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ISLAMIC Astrology And Astronomy

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Author Topic: ISLAMIC Astrology And Astronomy  (Read 7807 times)
Bianca
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« Reply #45 on: May 18, 2009, 09:30:45 am »









A few months later, unfortunately, on a cold November night - the first night of the holy month of Ramadan - a comet with an enormous tail unexpectedly edged into sight and set off a controversy that would put an end to his dream - and the observatory. Twisting and twirling, the comet grew brighter and steadier by the day for 40 days, and soon became a fireball soaring in the heavens like the sun and terrifying observers on earth.


One such observer was the Sultan, Murad III, whose own father, Sultan Selim, had died shortly after another comet had appeared. About to open a campaign in the Caucasus aginst Persia and its allies, Murad demanded a prognostication on the comet and Taqi al-Din, working day and night without food and rest, did so. He noted first that both the tail and head of the comet seemed to point east towards Persia - as if, he thought, to discharge their ominous fire there. He also noted that the comet appeared first in the house of Sagittarius, symbolizing, he decided, the Ottoman archer, and that it would disappear in Aquarius, a sign of peace and plenty awaiting the archer. Thus persuaded that such phenomena were undeniable signs of good fortune for the Ottomans, and confident in the accuracy of his observations in regard to the path of the comet, Taqi al-Din requested an audience with the Sultan and announced that:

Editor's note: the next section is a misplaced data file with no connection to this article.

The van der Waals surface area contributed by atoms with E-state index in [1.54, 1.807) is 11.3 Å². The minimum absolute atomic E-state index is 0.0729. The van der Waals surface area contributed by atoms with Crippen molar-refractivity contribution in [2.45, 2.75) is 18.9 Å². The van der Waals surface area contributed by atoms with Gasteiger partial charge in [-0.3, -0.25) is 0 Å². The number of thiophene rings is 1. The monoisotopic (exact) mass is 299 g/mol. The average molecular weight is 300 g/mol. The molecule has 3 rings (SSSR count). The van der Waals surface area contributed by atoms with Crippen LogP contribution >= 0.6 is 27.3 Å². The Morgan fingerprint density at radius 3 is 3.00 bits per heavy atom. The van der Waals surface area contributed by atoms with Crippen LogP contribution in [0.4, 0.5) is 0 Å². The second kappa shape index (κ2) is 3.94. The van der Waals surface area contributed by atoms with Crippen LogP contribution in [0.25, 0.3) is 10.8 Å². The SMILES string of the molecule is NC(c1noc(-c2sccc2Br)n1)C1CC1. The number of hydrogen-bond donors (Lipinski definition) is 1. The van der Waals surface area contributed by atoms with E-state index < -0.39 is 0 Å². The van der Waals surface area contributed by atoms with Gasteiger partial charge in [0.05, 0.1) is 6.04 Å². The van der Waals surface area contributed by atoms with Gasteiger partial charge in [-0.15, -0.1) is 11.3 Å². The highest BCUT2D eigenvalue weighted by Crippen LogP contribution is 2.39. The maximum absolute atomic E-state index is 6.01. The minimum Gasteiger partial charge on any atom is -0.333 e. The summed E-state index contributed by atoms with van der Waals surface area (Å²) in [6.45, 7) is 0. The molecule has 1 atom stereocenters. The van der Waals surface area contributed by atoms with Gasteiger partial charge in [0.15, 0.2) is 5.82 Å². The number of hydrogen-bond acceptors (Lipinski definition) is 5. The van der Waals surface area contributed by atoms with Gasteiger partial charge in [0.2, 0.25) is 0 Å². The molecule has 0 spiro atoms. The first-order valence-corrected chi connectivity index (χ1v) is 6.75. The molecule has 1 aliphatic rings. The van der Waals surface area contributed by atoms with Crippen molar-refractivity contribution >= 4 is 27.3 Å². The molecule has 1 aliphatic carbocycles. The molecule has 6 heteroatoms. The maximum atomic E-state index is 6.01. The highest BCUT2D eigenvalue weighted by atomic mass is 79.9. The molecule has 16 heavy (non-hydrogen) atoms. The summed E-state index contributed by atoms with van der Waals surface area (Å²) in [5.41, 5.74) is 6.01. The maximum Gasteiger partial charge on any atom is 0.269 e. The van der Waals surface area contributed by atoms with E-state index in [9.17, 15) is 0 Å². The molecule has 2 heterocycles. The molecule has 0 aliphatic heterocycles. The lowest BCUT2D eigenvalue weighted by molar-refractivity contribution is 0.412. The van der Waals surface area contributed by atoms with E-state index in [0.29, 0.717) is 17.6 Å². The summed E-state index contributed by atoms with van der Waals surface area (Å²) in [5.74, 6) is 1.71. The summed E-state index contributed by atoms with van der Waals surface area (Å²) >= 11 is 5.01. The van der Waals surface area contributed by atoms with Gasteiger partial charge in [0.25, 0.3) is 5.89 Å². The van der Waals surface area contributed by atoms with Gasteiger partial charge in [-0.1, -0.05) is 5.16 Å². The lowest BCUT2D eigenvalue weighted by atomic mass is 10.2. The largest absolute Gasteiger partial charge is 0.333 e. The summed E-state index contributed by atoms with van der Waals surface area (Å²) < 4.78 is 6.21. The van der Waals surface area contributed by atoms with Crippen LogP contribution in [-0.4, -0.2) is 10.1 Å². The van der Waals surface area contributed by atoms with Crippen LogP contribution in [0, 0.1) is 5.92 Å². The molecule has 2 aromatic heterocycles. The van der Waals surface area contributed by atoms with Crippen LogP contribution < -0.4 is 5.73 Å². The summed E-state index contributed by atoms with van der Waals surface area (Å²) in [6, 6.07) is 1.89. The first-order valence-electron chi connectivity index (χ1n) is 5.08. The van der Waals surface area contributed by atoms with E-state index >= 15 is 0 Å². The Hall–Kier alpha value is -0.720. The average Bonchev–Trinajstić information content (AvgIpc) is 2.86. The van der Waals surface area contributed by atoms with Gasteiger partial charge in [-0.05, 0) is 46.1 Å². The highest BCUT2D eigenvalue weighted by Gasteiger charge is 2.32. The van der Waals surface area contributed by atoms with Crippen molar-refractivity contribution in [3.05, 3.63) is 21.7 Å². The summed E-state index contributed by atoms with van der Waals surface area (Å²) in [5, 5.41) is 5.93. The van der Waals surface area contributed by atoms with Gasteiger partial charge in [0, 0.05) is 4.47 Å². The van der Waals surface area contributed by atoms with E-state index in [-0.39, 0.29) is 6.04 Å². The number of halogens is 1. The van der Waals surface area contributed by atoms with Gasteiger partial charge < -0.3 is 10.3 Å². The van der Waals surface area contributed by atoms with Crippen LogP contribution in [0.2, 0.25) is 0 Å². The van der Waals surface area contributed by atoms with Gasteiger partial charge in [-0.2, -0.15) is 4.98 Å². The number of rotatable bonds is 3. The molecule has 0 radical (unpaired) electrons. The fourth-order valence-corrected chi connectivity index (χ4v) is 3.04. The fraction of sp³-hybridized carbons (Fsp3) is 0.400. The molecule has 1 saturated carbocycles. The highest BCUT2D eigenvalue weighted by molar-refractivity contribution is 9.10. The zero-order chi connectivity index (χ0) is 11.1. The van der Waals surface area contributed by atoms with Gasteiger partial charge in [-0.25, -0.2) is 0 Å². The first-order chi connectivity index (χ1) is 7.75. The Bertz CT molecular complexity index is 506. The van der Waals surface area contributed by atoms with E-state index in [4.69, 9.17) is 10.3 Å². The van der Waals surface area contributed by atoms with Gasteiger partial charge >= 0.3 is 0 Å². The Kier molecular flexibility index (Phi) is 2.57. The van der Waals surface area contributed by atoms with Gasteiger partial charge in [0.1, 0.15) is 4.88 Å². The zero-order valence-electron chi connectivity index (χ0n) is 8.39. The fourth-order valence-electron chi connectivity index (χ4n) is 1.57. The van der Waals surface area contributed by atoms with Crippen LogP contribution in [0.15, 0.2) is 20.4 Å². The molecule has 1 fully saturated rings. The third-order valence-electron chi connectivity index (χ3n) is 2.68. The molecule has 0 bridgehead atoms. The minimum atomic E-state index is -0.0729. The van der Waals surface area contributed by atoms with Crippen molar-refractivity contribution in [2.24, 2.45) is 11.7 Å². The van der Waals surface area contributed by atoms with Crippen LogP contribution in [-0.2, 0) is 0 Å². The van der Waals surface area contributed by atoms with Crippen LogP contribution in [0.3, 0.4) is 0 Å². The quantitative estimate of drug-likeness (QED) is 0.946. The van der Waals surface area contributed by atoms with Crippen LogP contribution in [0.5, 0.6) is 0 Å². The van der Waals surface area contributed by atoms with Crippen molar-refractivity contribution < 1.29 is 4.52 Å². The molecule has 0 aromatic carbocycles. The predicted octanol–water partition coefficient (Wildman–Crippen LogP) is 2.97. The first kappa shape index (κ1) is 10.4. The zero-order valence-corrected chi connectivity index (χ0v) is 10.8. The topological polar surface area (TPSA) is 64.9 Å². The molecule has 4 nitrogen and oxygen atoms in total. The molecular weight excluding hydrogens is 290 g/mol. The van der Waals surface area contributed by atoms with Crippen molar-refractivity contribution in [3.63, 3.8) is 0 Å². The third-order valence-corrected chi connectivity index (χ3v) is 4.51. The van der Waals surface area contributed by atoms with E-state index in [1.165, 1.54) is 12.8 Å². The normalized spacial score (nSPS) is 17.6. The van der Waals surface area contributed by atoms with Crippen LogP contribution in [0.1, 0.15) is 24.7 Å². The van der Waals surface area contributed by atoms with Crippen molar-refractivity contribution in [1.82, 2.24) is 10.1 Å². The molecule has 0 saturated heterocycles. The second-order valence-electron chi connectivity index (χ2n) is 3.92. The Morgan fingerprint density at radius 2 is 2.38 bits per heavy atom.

There are joyful tidings for you concerning the conquest of Persia, for the foe is lying, with failing breath, upon the ground.

The appearance of such a sublime flame

Is for this realm an indication of well-being and splendor,

But for Persia it is a bolt of misfortune.


Unfortunately for Taqi al-Din, his predictions didn't quite turn out right. Though two Persian armies were defeated in the war, the Ottomans experienced certain reverses, a devastating plague broke out in some parts of the empire and several important persons died, and within a short period of time the Ottoman court began to quarrel about the observatory. One faction, headed by the Grand Vizier Sokullu, favored continued support of the institution, and the other, led by Sokullu's political rival, said that prying into the secrets of the future was not only beyond man's power but was also a waste of funds.


For a short period Sokullu prevailed and Taqi al-Din plunged into astronomy at a feverish pace for two years. But then Sokullu was killed and in 1580 a wrecking squad from the Marine Ordnance Division appeared on the premises, and its commander, citing the misfortunes that had befallen the Ottomans since the apparition of the comet, gave orders to level the buildings.
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